In this tutorial I'm going to show you a complete guide about how to build a VIPER based iOS application, written entirely in Swift.


TL;DR: you can grab the finished project from github.


Getting started with VIPER

First of all, you should read my previous (more theoretical) article about the VIPER architecture itself. It's a pretty decent writing explaining all the VIPER components and memory management. I've also polished it a little bit, last week. ⭐️

The problem with that article however was that I haven't show you the real deal, aka. the Swift code for implementing VIPER. Now after a full year of projects using this architecture I can finally share all my best practices with you.

So, let's start by creating a brand new Xcode project, use the single view app template, name the project (VIPER best practices), use Swift and now you're ready to take the next step of making an awesome "enterprise grade" iOS app.


Generating VIPER modules

Lesson 1: never create a module by hand, always use a code generator, because it's a repetative task, it's fuckin' boring plus you should focus on more important things than making boilerplate code. You can use my lightweight module generator called:

VIPERA

Just download or clone the repository from github. You can install the binary tool by running swift run install --with-templates. This will install the vipera app under /usr/local/bin/ and the basic templates under the ~/.vipera directory. You can use your own templates too, but for now I'll work with the default one. 🔨

I usually start with a module called Main that's the root view of the application. You can generate it by calling vipera Main in the project directory, so the generator can use the proper project name for the header comments inside the template files.

Clean up the project structure a little bit, by applying my conventions for Xcode, this means that resources goes to an Assets folder, and all the Swift files into the Sources directory. Nowadays I also change the AppDelegate.swift file, and I make a separate extension for the UIApplicationDelegate protocol.

Create a Modules group (with a physical folder too) under the Sources directory and move the newly generated Main module under that group. Now fix the project issues, by selecting the Info.plist file from the Assets folder for the current target. Also do remove the Main Interface, and after that you can safely delete the Main.storyboard and the ViewController.swift files, because we're not going to need them at all.

Inside the AppDelegate.swift file, you have to set the Main module's view controller as the root view controller, so it should look somewhat like this:

import UIKit

@UIApplicationMain
class AppDelegate: UIResponder {

    var window: UIWindow?
}

extension AppDelegate: UIApplicationDelegate {

    func application(_ application: UIApplication,
                     didFinishLaunchingWithOptions launchOptions: [UIApplication.LaunchOptionsKey: Any]?) -> Bool {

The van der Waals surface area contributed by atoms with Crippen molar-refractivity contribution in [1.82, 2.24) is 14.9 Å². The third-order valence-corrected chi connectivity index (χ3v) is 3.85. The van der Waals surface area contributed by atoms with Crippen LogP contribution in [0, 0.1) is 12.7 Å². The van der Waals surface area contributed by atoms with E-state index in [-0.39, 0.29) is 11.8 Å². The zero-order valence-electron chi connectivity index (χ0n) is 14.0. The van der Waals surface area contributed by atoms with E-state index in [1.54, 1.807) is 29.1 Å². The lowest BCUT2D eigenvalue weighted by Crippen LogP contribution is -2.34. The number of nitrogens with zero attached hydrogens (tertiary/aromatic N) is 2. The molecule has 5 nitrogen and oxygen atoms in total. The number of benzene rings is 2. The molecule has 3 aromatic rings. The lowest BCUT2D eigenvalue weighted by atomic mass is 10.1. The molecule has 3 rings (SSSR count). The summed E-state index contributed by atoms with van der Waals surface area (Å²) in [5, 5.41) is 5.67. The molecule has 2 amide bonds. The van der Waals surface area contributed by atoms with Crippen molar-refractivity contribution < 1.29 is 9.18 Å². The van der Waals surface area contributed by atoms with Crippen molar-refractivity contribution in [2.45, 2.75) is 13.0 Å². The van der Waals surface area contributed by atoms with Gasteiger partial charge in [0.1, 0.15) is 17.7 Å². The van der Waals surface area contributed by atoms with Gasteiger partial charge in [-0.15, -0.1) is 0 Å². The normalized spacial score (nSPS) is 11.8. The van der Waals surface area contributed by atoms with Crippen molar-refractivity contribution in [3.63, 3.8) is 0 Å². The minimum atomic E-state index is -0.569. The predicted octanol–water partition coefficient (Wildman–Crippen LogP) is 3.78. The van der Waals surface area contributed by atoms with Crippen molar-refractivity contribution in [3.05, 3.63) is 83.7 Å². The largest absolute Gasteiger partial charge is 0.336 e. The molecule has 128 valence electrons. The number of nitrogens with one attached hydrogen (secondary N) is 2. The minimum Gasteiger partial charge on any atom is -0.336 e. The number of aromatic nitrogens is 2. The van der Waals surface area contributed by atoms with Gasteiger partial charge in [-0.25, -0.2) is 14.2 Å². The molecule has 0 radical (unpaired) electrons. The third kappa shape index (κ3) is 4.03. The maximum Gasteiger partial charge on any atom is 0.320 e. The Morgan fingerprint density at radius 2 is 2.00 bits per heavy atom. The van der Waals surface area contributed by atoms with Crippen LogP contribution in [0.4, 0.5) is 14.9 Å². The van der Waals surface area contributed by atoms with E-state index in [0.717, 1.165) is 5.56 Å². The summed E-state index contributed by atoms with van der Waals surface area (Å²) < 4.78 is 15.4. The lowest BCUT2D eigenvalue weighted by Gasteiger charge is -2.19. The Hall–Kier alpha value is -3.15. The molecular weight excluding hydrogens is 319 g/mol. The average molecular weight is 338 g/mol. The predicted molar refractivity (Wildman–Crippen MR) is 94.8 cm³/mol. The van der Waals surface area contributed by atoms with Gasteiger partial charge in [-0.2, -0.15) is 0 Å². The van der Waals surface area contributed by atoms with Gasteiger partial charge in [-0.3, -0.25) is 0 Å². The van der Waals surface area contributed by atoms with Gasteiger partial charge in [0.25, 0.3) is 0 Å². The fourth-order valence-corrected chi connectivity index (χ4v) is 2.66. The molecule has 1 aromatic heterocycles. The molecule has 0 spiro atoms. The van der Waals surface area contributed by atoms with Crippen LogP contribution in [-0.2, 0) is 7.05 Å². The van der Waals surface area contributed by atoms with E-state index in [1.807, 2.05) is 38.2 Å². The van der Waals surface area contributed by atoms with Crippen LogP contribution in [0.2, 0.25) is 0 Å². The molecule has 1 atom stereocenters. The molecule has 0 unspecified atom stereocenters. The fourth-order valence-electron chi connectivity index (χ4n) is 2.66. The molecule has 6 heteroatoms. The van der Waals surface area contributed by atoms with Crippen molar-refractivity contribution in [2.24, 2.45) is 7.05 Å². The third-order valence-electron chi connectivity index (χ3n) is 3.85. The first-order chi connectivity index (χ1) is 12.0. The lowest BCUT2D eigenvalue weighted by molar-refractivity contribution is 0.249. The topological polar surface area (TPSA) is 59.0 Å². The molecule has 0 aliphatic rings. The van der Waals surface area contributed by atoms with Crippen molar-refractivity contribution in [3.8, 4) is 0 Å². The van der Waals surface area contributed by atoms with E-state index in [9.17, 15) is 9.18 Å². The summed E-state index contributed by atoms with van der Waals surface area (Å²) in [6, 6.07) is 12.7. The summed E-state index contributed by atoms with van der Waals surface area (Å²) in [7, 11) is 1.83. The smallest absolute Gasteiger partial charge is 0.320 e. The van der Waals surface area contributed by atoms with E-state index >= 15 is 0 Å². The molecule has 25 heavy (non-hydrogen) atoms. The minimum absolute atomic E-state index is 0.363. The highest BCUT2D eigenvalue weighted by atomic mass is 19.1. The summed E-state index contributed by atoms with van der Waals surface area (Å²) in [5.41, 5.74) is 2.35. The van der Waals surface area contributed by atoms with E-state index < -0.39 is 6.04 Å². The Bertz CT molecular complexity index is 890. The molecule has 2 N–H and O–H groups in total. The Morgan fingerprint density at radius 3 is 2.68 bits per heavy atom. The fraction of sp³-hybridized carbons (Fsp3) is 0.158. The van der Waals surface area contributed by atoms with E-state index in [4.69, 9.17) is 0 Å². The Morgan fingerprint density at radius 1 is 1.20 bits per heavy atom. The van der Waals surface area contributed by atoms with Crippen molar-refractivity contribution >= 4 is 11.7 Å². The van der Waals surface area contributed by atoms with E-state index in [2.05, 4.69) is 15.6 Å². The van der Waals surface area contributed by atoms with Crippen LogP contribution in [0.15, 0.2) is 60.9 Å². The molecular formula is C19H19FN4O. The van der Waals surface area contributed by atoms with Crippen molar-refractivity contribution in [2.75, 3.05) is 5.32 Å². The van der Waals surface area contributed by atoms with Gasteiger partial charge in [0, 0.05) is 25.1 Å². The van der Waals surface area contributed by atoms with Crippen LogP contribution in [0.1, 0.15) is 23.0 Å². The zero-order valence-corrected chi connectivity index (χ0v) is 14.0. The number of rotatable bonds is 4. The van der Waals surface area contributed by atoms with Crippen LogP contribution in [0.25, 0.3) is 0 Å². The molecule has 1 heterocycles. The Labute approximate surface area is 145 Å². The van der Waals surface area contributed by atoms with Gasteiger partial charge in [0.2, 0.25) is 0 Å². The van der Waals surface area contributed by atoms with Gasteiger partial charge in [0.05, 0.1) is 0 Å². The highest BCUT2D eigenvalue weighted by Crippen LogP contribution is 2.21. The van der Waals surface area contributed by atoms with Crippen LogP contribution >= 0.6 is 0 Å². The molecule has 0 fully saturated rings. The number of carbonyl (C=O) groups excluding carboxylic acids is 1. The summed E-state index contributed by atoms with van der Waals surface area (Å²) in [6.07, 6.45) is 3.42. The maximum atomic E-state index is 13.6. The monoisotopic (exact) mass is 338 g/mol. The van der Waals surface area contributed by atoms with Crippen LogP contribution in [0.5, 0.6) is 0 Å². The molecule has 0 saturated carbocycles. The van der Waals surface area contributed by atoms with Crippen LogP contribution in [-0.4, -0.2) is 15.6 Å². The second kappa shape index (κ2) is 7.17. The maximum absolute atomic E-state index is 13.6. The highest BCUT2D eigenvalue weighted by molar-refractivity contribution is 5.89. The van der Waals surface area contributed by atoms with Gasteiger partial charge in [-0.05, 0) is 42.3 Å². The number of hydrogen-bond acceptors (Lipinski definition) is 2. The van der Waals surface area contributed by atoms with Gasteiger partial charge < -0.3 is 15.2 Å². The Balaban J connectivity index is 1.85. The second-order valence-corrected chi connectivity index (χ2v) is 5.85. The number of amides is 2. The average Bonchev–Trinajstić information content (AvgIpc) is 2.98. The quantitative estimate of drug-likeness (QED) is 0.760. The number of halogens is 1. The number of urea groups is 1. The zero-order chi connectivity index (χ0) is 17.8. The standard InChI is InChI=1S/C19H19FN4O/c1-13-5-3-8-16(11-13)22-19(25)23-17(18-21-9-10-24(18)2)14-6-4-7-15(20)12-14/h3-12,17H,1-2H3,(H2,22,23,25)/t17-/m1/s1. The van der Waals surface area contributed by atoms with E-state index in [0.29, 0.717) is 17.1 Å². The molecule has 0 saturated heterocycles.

self.window = UIWindow(frame: UIScreen.main.bounds)
        self.window?.rootViewController = MainModule().buildDefault()
        self.window?.makeKeyAndVisible()
        
        return true
    }
}

Congratulations, you've created your very first VIPER module! 🎉


UITabBarController & VIPER

I have a super simple solution for using a tab bar controller in a VIPER module. First let's generate a few new modules, those are going to be the tabs. I'm going to use the JSONPlaceholder service, so let's imagine a separate tab for each of these resources: posts, albums, photos, todos (with the same module name). Generate them all, and move them into the modules folder.

Now, let's generate one more module called Home. This will implement our tab bar controller view. If you want you can use the Main module for this purpose, but I like to keep that for animation purposes, to have a neat transition between the loading screen and my Home module (it all depends on your needs).

So the main logic that we're going to implement is this: the main view will notify the presenter about the viewDidAppear event, and the presenter will ask the router to display the Home module. The Home module's view will be a subclass of a UITabBarController, it'll also notify it's presenter about viewDidLoad, and the presenter will ask for the proper tabs, by using its router.

Here is the code, without the interfaces:

class MainDefaultView: UIViewController {
    
    var presenter: MainPresenter?
    
    override func viewDidAppear(_ animated: Bool) {
        super.viewDidAppear(animated)

        self.presenter?.viewDidAppear()
    }
}

extension MainDefaultPresenter: MainPresenter {

    func viewDidAppear() {
        self.router?.showHome()
    }
}

extension MainDefaultRouter: MainRouter {

    func showHome() {
        let viewController = HomeModule().buildDefault()
        self.viewController?.present(viewController, animated: true, completion: nil)
    }
}


extension HomeDefaultView: HomeView {

    func display(_ viewControllers: [UIViewController]) {
        self.viewControllers = viewControllers
    }
}

// MARK: - Home module

extension HomeDefaultPresenter: HomePresenter {

    func setupViewControllers() {
        guard let controllers = self.router?.getViewControllers() else {
            return
        }
        self.view?.display(controllers)
    }

}

extension HomeDefaultRouter: HomeRouter {

    func getViewControllers() -> [UIViewController] {
        return [
            PostsModule().buildDefault(),
            AlbumsModule().buildDefault(),
            PhotosModule().buildDefault(),
            TodosModule().buildDefault(),
        ].map { UINavigationController(rootViewController: $0) }